The Miura in The Italian Job.

Told by the man who actually drove it

“The Paramount people came to Sant’Agata towards the end of May 1968. They wanted to know if we had a battered Miura to sell, one that had been in an accident. What for? For an important film was what they said. And why battered? Because one of the characters in the plot, the actor Rossano Brazzi, is killed in the Gran San Bernardo tunnel as he’s driving through it in his Miura. So that’s not an accident… we don’t like the idea of our cars being associated with accidents. No, no, it’s just a perfect crime! So that’s how films work. So let’s see for ourselves.”

The man telling the tale is Enzo Moruzzi, who at the time was in charge of the Lamborghini sales network that dealt with car allocation. He was responsible for every aspect of distribution, including the loan of cars for films. Although Moruzzi has since retired, he’s in great form and recalls every detail of that encounter and what happened after. In fact it was he who drove the Miura during the filming.

As chance would have it, Lamborghini did actually have a beat-up Miura in the warehouse. It was the brand’s hallmark orangey-red, and though the engine had been removed, it all worked fine. Paramount bought it and asked for the loan of an identical vehicle for the shoot. So Moruzzi headed for the production line, where chassis # 3586 in orange with white interiors was scheduled to be ready for the end of June. Perfect, just what they needed. On 27 June Moruzzi set out to deliver the car to Aosta, where the film crew was based. Being the conscientious man he was, he had replaced the precious white leather seats with two in black, which were less likely to get stained. The only problem was that the headrests, which were fixed units, remained white, which is why in the film you can see that the seats don’t really belong to the headrests. This conundrum later turned out to be an important clue in recognizing the original vehicle.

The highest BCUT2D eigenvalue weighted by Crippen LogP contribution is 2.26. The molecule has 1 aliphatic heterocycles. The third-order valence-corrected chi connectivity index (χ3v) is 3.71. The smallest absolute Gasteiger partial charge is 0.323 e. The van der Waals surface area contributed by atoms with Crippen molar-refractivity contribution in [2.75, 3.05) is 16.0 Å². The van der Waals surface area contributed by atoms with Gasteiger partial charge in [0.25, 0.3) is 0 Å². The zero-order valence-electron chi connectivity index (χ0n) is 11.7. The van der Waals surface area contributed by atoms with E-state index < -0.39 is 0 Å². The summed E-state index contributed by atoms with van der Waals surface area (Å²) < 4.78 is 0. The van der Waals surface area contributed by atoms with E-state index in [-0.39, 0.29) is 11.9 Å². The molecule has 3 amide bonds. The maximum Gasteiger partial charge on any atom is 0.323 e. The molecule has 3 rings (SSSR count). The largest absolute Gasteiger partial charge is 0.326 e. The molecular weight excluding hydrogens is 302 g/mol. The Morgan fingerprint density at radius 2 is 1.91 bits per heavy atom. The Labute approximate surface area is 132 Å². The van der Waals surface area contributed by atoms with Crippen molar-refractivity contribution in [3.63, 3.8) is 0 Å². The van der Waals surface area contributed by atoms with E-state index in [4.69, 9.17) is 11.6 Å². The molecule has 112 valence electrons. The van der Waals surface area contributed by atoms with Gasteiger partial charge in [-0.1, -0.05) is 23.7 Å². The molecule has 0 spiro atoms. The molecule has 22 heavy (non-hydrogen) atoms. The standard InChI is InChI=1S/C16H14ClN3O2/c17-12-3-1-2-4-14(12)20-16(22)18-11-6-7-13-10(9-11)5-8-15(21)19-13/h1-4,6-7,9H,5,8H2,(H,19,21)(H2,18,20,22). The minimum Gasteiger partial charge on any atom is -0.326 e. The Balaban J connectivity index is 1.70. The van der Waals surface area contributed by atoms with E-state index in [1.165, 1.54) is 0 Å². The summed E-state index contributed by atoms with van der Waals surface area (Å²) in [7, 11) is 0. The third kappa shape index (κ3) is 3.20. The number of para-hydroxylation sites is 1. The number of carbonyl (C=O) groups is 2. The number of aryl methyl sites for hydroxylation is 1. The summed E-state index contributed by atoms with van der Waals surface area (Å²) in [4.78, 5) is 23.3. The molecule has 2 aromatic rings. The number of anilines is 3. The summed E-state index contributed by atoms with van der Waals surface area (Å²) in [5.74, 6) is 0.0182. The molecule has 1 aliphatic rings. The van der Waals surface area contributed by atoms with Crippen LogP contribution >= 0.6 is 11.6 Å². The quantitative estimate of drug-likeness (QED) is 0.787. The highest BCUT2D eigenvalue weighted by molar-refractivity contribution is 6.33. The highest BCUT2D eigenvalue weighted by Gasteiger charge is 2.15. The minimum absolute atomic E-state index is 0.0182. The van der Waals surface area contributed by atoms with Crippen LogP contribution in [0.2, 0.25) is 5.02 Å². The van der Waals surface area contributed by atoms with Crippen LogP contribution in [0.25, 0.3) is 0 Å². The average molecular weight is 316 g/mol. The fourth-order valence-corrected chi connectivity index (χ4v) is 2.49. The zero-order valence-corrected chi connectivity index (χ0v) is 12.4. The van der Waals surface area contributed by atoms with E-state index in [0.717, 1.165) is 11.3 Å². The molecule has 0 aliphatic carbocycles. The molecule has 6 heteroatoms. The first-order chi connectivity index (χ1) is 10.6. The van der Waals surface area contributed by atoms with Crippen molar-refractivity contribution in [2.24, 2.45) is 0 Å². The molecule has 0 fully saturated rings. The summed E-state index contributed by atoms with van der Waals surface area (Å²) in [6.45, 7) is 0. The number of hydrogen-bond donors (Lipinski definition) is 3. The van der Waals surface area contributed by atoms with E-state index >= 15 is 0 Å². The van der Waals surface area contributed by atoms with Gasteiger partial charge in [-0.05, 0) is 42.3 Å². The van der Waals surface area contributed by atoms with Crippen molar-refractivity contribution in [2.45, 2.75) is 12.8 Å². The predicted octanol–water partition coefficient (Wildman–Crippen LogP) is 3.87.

“When I arrived they told me they wanted me to drive for all the long shots. The actor Rossano Brazzi would only be used for the close-up scenes. On the morning of the 29th the weather was good, and the actors jokingly told me I should demand payment for the scenes where I’m driving! The beat-up car was there. We drove to the entrance of the Tunnel. Then they started working on the scene where it looks as though a bulldozer deliberately hits the car, killing Rossano Brazzi. But that’s the film. I’d done what I was supposed to do, and the next day, which was Sunday, I left to go back home. I was pleased that everything had gone well, and wondered if I would recognize my hands on the steering wheel. When I took my wife to see the film she immediately exclaimed: But those are your hands!. I recall that on the way home I noticed a little church where they were celebrating mass, and I stopped there to offer up my thanks for such a wonderful experience.

That evening I took the car back to the factory, and the next day it was completely checked over and polished so that on 2 July it could be delivered to the Ravenna dealership that had ordered it for a customer in Rome.

Seeing that car again today is something special for me. What wonderful memories!”

Moruzzi is clearly moved, and Fritz Kaiser, the current owner of this precious icon of film history, is amused to hear the story behind the car. Fifty years have gone by, but nothing seems to have changed. In fact The Italian Job is still a cult movie within the wider context of British films, and 50th anniversary celebrations are now happily under way.

Image copyright and courtesy of Paolo Carlini for The Classic Car Trust

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